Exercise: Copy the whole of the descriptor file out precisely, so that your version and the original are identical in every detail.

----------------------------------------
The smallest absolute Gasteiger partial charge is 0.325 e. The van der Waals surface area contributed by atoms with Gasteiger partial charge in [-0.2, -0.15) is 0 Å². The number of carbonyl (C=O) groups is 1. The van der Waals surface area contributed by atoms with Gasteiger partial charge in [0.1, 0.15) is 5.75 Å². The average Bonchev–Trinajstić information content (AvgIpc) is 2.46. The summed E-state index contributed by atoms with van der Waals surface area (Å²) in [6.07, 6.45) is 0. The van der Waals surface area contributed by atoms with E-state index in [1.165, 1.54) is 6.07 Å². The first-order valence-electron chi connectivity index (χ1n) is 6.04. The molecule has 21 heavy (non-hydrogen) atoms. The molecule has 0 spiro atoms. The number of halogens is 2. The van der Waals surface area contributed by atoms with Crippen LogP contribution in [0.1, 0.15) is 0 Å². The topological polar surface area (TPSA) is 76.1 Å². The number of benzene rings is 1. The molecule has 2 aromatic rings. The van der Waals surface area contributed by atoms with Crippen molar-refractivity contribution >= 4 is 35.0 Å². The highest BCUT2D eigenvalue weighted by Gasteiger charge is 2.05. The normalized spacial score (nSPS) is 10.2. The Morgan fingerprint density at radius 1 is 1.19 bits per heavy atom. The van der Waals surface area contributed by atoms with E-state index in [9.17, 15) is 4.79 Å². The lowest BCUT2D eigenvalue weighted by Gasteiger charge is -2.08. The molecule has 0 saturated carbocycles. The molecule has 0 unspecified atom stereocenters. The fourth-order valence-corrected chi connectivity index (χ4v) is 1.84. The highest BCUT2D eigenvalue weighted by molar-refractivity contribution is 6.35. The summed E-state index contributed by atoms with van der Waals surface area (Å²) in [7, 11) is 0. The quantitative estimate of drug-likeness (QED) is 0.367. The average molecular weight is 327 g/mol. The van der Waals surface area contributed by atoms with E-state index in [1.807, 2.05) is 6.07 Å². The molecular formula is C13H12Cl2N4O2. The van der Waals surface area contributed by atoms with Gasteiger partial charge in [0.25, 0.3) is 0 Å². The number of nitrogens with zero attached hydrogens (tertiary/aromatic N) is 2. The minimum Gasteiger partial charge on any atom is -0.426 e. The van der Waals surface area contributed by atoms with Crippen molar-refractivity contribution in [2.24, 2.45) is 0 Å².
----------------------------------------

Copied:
The smallest absolute Gasteiger partial charge is 0.325 e. The van der Waals surface area contributed by atoms with Gasteiger partial charge in [-0.2, -0.15) is 0 Å². The number of carbonyl (C=O) groups is 1. The van der Waals surface area contributed by atoms with Gasteiger partial charge in [0.1, 0.15) is 5.75 Å². The average Bonchev–Trinajstić information content (AvgIpc) is 2.46. The summed E-state index contributed by atoms with van der Waals surface area (Å²) in [6.07, 6.45) is 0. The van der Waals surface area contributed by atoms with E-state index in [1.165, 1.54) is 6.07 Å². The first-order valence-electron chi connectivity index (χ1n) is 6.04. The molecule has 21 heavy (non-hydrogen) atoms. The molecule has 0 spiro atoms. The number of halogens is 2. The van der Waals surface area contributed by atoms with Crippen LogP contribution in [0.1, 0.15) is 0 Å². The topological polar surface area (TPSA) is 76.1 Å². The number of benzene rings is 1. The molecule has 2 aromatic rings. The van der Waals surface area contributed by atoms with Crippen molar-refractivity contribution >= 4 is 35.0 Å². The highest BCUT2D eigenvalue weighted by Gasteiger charge is 2.05. The normalized spacial score (nSPS) is 10.2. The Morgan fingerprint density at radius 1 is 1.19 bits per heavy atom. The van der Waals surface area contributed by atoms with E-state index in [9.17, 15) is 4.79 Å². The lowest BCUT2D eigenvalue weighted by Gasteiger charge is -2.08. The molecule has 0 saturated carbocycles. The molecule has 0 unspecified atom stereocenters. The fourth-order valence-corrected chi connectivity index (χ4v) is 1.84. The highest BCUT2D eigenvalue weighted by molar-refractivity contribution is 6.35. The summed E-state index contributed by atoms with van der Waals surface area (Å²) in [7, 11) is 0. The quantitative estimate of drug-likeness (QED) is 0.367. The average molecular weight is 327 g/mol. The van der Waals surface area contributed by atoms with E-state index in [1.807, 2.05) is 6.07 Å². The molecular formula is C13H12Cl2N4O2. The van der Waals surface area contributed by atoms with Gasteiger partial charge in [0.25, 0.3) is 0 Å². The number of nitrogens with zero attached hydrogens (tertiary/aromatic N) is 2. The minimum Gasteiger partial charge on any atom is -0.426 e. The van der Waals surface area contributed by atoms with Crippen molar-refractivity contribution in [2.24, 2.45) is 0 Å².